Peter Norman later in life, with his 1968 Silver medal.

Peter Norman later in life, with his 1968 Silver medal.


Back in the change-resisting, whitewashed Australia he was treated like an outsider, his family outcasted, and work impossible to find. For a time he worked as a gym teacher, continuing to struggle against inequalities as a trade unionist and occasionally working in a butcher shop. An injury caused Norman to contract gangrene which led to issues with depression and alcoholism.
As John Carlos said, “If we were getting beat up, Peter was facing an entire country and suffering alone.” For years Norman had only one chance to save himself: he was invited to condemn his co-athletes, John Carlos and Tommie
Smith’s gesture in exchange for a pardon from the system that ostracized him.
A pardon that would have allowed him to find a stable job through the Australian Olympic Committee and be part of the organization of the 2000 Sydney Olympic Games. Norman never gave in and never condemned the choice of the two Americans.

Smith, Norman and Carlos remained friends for the rest of their lives.

Smith, Norman and Carlos remained friends for the rest of their lives.


He was the greatest Australian sprinter in history and the holder of the 200 meter record, yet he wasn’t even invited to the Olympics in Sydney. …Norman died suddenly from a heart attack in 2006, without his country ever having apologized for their treatment of him….“Peter was a lone soldier. He consciously chose to be a sacrificial lamb in the name of human rights. There’s no one more than him that Australia should honor, recognize and appreciate” John Carlos said.
“He paid the price with his choice,” explained Tommie Smith, “It wasn’t just a simple gesture to help us, it was HIS fight. He was a white man, a white Australian man among two men of color, standing up in the moment of victory, all in the name of the same thing”.

There are many elements about this story which I find very compelling from a spiritual point of view. Like Aivanhov’s quote above, Smith, Carlos and Norman’s story really shows how you never really, truly know how things are going to turn out and really how if love is the motivation behind our actions, it can ultimately transform anything. That the rocks these three athletes shot into the pond that day, had ripple effects which we are still experiencing now. While all three endured suffering, economic hardship and mental anguish for decades, they refused to back down from their principles because it was the right thing to do. You just don’t see that granite-like integrity which Smith, Norman and Carlos displayed and lived through very often but more importantly, it is that very same integrity which continues to inspire us 47 years later, to keep pushing, to keep fighting for what is right because the struggle continues. The rage against the machine has not abated one bit, whether it is against race, gender, sexual orientation, ethnicity, religious bigotry, poverty alleviation, environmental degradation, political occupation, or economic justice.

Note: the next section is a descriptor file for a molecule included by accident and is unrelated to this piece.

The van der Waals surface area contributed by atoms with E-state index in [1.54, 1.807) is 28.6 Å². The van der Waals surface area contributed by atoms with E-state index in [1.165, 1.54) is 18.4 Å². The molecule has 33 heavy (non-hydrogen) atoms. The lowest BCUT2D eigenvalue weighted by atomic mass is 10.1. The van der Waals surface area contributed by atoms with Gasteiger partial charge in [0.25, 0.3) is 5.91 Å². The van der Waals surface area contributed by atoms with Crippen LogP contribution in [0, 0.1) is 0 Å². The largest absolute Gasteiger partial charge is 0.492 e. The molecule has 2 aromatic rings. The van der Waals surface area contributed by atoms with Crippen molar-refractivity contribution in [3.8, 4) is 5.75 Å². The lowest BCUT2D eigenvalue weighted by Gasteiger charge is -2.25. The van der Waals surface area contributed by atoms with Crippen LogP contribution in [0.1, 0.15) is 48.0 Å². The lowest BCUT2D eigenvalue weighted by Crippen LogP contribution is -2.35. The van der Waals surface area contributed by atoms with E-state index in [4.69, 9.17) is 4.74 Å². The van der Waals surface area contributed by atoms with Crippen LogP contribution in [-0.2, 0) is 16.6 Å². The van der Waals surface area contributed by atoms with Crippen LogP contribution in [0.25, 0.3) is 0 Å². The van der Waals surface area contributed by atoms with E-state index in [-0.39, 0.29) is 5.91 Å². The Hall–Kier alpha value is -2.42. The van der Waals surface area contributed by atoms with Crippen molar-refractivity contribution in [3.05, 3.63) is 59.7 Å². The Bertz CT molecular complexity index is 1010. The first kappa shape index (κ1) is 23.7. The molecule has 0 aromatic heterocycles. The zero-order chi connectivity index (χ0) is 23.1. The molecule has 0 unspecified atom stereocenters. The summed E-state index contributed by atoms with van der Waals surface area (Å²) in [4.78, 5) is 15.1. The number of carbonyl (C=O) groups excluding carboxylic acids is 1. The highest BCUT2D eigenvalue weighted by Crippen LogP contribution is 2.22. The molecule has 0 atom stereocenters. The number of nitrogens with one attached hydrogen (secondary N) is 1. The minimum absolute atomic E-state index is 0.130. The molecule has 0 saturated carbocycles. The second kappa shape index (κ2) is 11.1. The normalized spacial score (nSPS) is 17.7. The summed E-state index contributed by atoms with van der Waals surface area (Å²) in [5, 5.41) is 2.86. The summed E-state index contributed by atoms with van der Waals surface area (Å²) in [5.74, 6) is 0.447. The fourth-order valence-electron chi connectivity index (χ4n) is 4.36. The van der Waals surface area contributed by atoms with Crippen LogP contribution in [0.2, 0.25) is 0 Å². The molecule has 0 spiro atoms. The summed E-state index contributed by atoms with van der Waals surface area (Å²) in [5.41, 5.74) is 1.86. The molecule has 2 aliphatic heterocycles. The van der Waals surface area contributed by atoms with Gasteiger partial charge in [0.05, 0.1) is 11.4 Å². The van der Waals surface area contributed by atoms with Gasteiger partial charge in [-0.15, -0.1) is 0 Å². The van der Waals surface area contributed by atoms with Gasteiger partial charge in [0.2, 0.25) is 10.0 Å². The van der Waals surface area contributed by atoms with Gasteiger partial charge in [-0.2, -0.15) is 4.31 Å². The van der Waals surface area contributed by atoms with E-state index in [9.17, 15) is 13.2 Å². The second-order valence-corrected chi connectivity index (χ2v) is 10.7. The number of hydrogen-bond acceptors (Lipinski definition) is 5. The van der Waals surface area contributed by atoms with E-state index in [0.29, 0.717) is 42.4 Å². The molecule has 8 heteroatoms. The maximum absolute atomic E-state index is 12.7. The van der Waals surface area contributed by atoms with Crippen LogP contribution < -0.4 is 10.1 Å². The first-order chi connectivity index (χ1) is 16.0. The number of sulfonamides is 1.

There’s a quote David Icke uses quite often in some of his presentations, by German Protestant pastor, Martin Niemoller:
“First they came for the Socialists, and I did not speak out, because I was not a Socialist.
Then they came for the Trade Unionists, and I did not speak out, because I was not a Trade Unionist.
Then they came for the Jews, and I did not speak out, because I was not a Jew.    
Then they came for me—and there was no one left to speak for me.”

We’re all in it together, folks. Admittedly, there are not many examples people have these days for taking that kind of a principled stand. Everyone is so damn afraid of speaking up and putting their neck out on the line since everyone is obsessed with their own self-interest and selfish comfort so nothing gets done. Even harder now, I think with market forces, globalization and crazy politicians putting the squeeze on all of us, but I’d like to think that because souls like Smith, Carlos and Norman existed, there’s nothing to say souls like that have disappeared from this Earth.

San Jose State University has a statue honoring Tommie Smith and John Carlos. Peter Norman’s second place spot remains empty. It turns out that Norman did not want his likeness included in the statue because he said he wants visitors who visit that statue to stand in his place and feel what he felt that night.

That kids, is an example of someone who only wants to share his love.

Categories: Ch-ch-ch-changes, Politico, Pop culture, Raise your EQ | Tags: , , , , , , , , | 4 Comments

Why Fighting Fire with Fire will never work (but tea and sympathy might)

A few days ago I was listening to “Day 6” with Brent Bambury on CBC Radio. Brent always had, and still has, a knack for picking up unusual stories or mainstream media stories but from an unusual angle. This past weekend, he highlighted a news item which has not been picked up by the mainstream media (surprise, surprise) in light of the Woolwich incident. In case you have not heard, Britain has been rocked by anti-Muslim sentiment because of this incident where a machete-yielding hack beheaded an off-duty British soldier in the streets of London. Ultra-right wing groups like the English Defense League (EDL) have come out swinging against Islam and Muslims in general. Hate crimes against Muslims have skyrocketed in recent days across Britain.